Buying and selling cars isn’t easy. Not only is it a large transaction, it’s a highly regulated one. To top it all off, here at Shift we believe you shouldn’t have to complete it at a dealership. You should be able to buy a car on your own turf whether that’s your home, your office, or your SoulCycle. Luckily we have a crack team of Car Enthusiasts (CEs) to make this possible. To make their job possible we have Assistant. Assistant is the internal iPad app used by our field teams on all types of appointments. Throughout the development process we keep three core tenets in mind. Continue reading “Assistant or: How I Learned to Stop Worrying and Love Field Ops”
Shift’s engineering team has always had an informal process around design docs for new systems, but the process has varied from team to team and engineer to engineer. We’ve had the assumption that if a project or feature is expected to take more than a week or involve more than one engineer, it probably makes sense to document your design in advance so you can get feedback.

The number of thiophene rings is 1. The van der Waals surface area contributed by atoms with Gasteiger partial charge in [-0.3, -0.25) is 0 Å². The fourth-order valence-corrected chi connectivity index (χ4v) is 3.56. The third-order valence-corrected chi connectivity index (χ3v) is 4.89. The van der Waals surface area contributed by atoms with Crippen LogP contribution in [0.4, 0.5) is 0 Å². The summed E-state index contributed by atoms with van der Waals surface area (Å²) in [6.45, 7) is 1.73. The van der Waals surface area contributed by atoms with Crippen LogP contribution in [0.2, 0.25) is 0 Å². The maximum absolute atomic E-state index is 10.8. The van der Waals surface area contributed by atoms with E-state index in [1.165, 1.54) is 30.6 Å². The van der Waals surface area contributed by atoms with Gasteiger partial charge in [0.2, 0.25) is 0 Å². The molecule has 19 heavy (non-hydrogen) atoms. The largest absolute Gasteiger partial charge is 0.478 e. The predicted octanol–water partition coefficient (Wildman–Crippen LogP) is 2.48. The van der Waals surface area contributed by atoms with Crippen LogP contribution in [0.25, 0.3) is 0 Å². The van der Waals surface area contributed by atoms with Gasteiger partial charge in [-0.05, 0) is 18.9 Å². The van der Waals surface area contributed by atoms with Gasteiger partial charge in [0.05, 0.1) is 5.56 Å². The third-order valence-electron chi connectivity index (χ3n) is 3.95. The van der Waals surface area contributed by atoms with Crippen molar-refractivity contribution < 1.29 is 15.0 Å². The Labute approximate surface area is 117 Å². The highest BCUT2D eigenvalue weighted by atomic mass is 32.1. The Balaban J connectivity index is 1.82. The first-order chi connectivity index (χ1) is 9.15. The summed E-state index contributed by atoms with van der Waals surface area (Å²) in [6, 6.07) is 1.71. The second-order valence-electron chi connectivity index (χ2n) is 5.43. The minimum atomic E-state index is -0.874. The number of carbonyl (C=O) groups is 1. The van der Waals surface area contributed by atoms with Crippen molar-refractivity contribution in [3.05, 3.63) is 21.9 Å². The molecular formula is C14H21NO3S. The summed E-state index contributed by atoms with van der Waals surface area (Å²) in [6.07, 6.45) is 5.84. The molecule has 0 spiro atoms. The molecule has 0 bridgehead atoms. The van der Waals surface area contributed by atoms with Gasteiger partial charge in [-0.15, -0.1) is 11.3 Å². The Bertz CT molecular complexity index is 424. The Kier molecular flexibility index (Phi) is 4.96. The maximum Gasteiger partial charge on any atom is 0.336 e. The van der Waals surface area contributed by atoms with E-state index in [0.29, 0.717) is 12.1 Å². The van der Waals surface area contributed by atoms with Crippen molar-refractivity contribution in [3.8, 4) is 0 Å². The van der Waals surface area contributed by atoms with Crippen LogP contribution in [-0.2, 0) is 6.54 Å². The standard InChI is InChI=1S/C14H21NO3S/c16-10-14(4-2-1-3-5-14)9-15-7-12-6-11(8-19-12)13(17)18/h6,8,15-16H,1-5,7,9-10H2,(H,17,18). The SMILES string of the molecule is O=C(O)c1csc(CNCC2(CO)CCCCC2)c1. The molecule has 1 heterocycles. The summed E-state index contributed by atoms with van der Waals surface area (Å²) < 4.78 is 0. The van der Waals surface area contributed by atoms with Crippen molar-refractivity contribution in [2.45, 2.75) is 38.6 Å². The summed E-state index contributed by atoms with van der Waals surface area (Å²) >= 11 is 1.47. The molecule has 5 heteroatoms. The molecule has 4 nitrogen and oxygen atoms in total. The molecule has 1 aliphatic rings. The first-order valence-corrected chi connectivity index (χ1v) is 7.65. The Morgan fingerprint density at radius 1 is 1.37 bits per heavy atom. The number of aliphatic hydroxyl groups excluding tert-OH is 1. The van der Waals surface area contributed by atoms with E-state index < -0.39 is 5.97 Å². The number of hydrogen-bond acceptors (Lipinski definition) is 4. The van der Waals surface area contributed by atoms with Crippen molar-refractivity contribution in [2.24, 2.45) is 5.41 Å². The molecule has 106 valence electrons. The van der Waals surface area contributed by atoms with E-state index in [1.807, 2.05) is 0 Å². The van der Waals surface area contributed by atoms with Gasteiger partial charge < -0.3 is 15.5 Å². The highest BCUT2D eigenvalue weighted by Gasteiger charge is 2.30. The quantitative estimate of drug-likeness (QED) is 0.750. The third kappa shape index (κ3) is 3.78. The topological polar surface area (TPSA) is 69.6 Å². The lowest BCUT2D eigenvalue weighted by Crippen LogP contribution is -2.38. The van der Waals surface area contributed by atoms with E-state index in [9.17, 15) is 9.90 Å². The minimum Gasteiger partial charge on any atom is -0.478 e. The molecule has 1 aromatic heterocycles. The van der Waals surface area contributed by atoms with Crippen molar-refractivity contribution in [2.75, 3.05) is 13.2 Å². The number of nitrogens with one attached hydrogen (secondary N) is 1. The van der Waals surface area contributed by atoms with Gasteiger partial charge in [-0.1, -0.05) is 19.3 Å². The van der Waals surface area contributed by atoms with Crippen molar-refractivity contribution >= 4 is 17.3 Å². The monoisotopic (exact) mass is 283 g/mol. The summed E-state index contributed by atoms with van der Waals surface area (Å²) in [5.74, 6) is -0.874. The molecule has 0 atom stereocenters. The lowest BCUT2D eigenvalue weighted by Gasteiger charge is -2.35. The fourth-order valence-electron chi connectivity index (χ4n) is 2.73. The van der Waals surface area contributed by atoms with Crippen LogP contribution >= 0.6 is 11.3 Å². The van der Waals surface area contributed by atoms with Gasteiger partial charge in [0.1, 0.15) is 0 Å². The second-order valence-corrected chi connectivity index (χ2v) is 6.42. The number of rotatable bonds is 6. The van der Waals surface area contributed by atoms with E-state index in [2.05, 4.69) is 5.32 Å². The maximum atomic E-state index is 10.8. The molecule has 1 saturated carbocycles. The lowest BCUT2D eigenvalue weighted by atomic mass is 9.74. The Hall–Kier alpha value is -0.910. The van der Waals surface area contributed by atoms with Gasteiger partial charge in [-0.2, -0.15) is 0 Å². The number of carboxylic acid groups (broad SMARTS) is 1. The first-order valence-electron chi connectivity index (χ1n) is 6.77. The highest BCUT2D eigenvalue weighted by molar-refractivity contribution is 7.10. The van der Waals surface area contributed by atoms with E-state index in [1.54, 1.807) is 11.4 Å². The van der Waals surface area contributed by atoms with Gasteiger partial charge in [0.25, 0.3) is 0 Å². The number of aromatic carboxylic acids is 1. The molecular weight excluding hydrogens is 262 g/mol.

A few engineers from our infrastructure team recently formalized the process to add some consistency with the main goal of streamlining the process–we want the term “design doc” to mean the same thing to everyone and to prevent engineers from feeling like they have to reinvent the wheel every time. We also think design docs can be used for mentorship because they allow junior engineers to get feedback faster than through code reviews.
At Shift, a foundational belief is that the used car market is local and that customers need to see, feel, and smell a car before they are comfortable buying one.
With this belief in mind, one of our core value propositions is we will meet you where and when you want us to, and when we meet we are able to do all things a traditional dealer needs to do in order to sell you that car from the comfort of your driveway.
Delivering this core value proposition may seem simple — companies have been doing field sales for ages — but to do it delightfully, efficiently, and at scale with vehicles is a tough problem. Here at Shift, we call the system that coordinates all of this the Logistics Platform, and its main responsibilities are to:
- Model customer demand and manage our availability
- Monitor and adjust operational schedules
- Enable the field sale
We’ve built parts of the system so far, and have grand plans for the rest, so let’s dig in and see what these responsibilities really entail.